Yesterday Variety released a salary list for TV’s top stars, and while some things were expected (aka the Big Bang Theory cast makes bank) others were pretty shocking. Namely that some of TV’s top black stars make way WAY less than their white counterparts — despite their shows bringing in top ratings, despite winning Emmys for their performances, and despite (in the case of Taraji P Henson and Viola Davis) being Oscar-nominated actresses.
Empire is currently the highest-rated scripted network drama right now, raking in more than 15 million viewers in its first two seasons. Henson has been nominated for an Emmy and won a Golden Globe for her role as Cookie Lyons. She earns $175,000 an episode.
Scandal and How to Get Away with Murder are both top ratings performers for ABC, and in 2015 Viola Davis became the first black woman to win the Emmy for Outstanding Lead Actress in a Drama Series. Davis and Washington are paid $250,000 per episode.
To put this in perspective, Lauren Graham and Alexis Bledel are raking in $750,000 an episode for Netflix’s Gilmore Girls revival, Ellen Pompeo is getting $400,000 an episode for Grey’s Anatomy and Clair Danes is getting $450,000 an episode for Homeland — which brings in about a third of the audience of Scandal and HTGAWM.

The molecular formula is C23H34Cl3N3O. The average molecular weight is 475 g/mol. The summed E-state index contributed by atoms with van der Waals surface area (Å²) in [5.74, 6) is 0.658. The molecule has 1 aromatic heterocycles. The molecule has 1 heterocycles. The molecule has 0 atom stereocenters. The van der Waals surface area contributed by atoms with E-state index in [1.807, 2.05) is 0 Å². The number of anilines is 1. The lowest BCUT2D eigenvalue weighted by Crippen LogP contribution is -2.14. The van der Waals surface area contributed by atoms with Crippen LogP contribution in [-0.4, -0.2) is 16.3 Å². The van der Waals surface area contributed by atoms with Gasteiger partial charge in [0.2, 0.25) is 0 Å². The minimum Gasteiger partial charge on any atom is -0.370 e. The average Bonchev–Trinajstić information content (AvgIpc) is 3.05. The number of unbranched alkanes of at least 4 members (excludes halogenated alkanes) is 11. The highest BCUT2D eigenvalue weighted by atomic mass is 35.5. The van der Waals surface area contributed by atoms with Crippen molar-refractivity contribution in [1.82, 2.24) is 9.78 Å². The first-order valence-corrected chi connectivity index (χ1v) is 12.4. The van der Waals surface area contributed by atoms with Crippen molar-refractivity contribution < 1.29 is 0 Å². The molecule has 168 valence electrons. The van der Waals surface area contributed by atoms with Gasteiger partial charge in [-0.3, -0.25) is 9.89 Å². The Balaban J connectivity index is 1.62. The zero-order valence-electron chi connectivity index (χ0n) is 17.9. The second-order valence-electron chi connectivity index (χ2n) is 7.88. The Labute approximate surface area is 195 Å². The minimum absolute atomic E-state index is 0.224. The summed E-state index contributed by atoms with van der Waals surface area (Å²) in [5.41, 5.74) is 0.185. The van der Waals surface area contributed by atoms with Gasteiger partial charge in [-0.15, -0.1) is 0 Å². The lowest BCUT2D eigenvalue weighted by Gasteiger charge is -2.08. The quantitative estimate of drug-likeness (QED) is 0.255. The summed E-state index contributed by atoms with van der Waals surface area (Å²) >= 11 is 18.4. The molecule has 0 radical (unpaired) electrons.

It could be argued, for Graham and Bledel, that Netflix is banking on the revival of their iconic show to be a hit, and for Pompeo that Grey’s Anatomy has been a ratings juggernaut for 13 seasons — and that’s fine. But shouldn’t Henson, Davis and Washington be similarly rewarded for helming shows that have raked in millions of viewers and won numerous nominations and awards? Shouldn’t Davis’ and Henson’s Oscar nominations count for something?
The comedy side is even more surprising. Despite starring in a Peabody award-winning show that pulls in strong ratings, Tracee Ellis Ross earns just $80,000 an episode for Blackish and is second to last on Variety’s list, only above Gina Rodriguez who earns a similarly shocking $60,000 an episode for the hit CW show Jane the Virgin. Ross is a veteran comedy actress who was recently nominated for an Emmy — the first black woman in 30 years — for Outstanding Lead Actress in a Comedy. And yet veteran comedy actress Julie Louis Dreyfus is earning $250,000 an episode — more than triple Ross — for Veep, a show that brings in less than a third of Blackish’s viewers. Mindy Kaling earns $140,000 an episode for The Mindy Project, a show that was canceled by Fox due to low ratings and had to be revived on Hulu.
The argument here is not that white actresses deserve less money for their performances, but that black actresses deserve more. Davis, Washington, Henson and Ross have all labored in film and TV for more than two decades each, an incredible feat in an industry that is notoriously unkind to women of color. They lead hit shows that have brought acclaim to their respective networks. They deserve more than recognition and words of praise, they deserve financial reward.